My mother loaned me out on Sunday.
That opening sentence doesn’t seem to effectively make the case as loaned seems a rather benign word. Pimped would be an appropriate term except that in that circumstance I would have at least received some compensation even if a small percentage of the total paid. No, my mother loaned my Personal Chef service to a couple of her friends for a Mother’s Day dinner. It was another example of “no good deed going unpunished.”
I sent my mom to Europe as a Mother’s Day present (calm down, I’m not really that generous; she had a friend from church who was going for business, so the only real expense was the flight and walking-around cash.) As soon as I booked her trip, my mom declared “since you’re not cooking for me, I told your Aunt Sandy that you would make Mother’s Day dinner for her and a few of her friends.”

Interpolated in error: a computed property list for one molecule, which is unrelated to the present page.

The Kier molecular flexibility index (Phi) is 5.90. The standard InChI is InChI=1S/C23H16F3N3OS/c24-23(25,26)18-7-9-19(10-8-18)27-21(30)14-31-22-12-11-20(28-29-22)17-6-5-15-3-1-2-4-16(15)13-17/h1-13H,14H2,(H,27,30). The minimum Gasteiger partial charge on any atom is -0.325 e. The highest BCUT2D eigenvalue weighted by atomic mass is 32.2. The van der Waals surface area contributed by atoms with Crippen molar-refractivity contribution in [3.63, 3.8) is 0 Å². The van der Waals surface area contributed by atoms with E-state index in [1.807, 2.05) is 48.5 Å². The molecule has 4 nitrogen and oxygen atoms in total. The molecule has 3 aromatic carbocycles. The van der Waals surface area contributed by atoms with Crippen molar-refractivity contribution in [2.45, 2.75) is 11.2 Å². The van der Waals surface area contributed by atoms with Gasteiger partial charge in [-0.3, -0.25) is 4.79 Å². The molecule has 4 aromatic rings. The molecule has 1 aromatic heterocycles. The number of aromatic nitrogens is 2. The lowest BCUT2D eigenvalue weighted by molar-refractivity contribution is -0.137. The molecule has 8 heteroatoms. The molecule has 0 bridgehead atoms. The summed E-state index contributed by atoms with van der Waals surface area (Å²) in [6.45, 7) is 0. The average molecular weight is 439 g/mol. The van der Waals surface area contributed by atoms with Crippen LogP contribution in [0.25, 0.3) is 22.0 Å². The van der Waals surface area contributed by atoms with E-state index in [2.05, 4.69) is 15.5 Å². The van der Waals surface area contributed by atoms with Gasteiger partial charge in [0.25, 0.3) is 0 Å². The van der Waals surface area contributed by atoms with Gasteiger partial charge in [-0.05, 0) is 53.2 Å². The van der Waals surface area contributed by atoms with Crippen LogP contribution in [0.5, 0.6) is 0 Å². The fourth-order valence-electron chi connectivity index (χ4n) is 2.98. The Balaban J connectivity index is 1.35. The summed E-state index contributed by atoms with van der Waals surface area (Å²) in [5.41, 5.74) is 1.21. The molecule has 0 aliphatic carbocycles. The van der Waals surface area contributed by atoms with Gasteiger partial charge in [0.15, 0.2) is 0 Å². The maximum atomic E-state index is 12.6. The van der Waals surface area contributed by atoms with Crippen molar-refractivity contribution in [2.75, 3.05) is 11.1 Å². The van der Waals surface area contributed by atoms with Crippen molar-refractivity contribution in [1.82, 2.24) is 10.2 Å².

Sandy is not my aunt.
Sandy is one of my mother’s friends with whom I’ve never had a particularly special relationship. Sandy is, like my mother, a slightly cantankerous 70something black woman who doesn’t understand:
- why I am not married
- what I do for a living
- why I am “wasting” my degrees
- why she doesn’t have more grandkids
- And did I mention why I’m not married? Yeah, she definitely doesn’t understand that.
I was loaned-out.
We made our way through seven courses, meaningless chatter about the aforementioned things that my mother nor Sandy understand, and a couple of attempts to set me up with a daughter at this Mother’s Day dinner. At some point between the last savory course and the cheese board, Sandy came into the kitchen and said “Refugee, everything has been so amazing. I know that your mother is so proud of you, and that she’s really happy you’re here”.
Two of her three declarations were true.
Happy Mother’s Day to all of you (everyone has a mother) even to moms and offspring who have complicated relationships.
…and yes, I know that this post is coming in just under the wire before declaring belated wishes to moms.